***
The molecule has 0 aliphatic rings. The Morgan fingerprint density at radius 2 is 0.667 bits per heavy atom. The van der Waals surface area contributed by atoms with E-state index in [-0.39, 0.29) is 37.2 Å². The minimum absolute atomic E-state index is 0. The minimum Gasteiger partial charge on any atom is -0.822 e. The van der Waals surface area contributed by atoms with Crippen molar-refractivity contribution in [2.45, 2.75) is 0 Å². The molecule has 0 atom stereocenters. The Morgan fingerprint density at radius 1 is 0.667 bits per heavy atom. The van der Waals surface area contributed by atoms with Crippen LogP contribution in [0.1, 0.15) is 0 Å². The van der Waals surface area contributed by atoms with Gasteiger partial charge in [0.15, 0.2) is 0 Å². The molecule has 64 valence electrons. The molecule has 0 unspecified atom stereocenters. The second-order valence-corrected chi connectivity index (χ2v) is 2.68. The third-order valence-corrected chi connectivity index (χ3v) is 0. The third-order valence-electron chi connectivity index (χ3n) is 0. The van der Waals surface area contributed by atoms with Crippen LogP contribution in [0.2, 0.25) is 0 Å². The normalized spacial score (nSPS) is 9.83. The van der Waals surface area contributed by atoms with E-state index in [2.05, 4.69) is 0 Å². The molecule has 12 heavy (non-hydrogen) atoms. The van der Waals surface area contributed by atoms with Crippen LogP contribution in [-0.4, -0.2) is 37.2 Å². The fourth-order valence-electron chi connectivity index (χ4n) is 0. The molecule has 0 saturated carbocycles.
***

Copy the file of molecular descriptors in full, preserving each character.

The molecule has 0 aliphatic rings. The Morgan fingerprint density at radius 2 is 0.667 bits per heavy atom. The van der Waals surface area contributed by atoms with E-state index in [-0.39, 0.29) is 37.2 Å². The minimum absolute atomic E-state index is 0. The minimum Gasteiger partial charge on any atom is -0.822 e. The van der Waals surface area contributed by atoms with Crippen molar-refractivity contribution in [2.45, 2.75) is 0 Å². The molecule has 0 atom stereocenters. The Morgan fingerprint density at radius 1 is 0.667 bits per heavy atom. The van der Waals surface area contributed by atoms with Crippen LogP contribution in [0.1, 0.15) is 0 Å². The van der Waals surface area contributed by atoms with Gasteiger partial charge in [0.15, 0.2) is 0 Å². The molecule has 64 valence electrons. The molecule has 0 unspecified atom stereocenters. The second-order valence-corrected chi connectivity index (χ2v) is 2.68. The third-order valence-corrected chi connectivity index (χ3v) is 0. The third-order valence-electron chi connectivity index (χ3n) is 0. The van der Waals surface area contributed by atoms with Crippen LogP contribution in [0.2, 0.25) is 0 Å². The normalized spacial score (nSPS) is 9.83. The van der Waals surface area contributed by atoms with E-state index in [2.05, 4.69) is 0 Å². The molecule has 12 heavy (non-hydrogen) atoms. The van der Waals surface area contributed by atoms with Crippen LogP contribution in [-0.4, -0.2) is 37.2 Å². The fourth-order valence-electron chi connectivity index (χ4n) is 0. The molecule has 0 saturated carbocycles.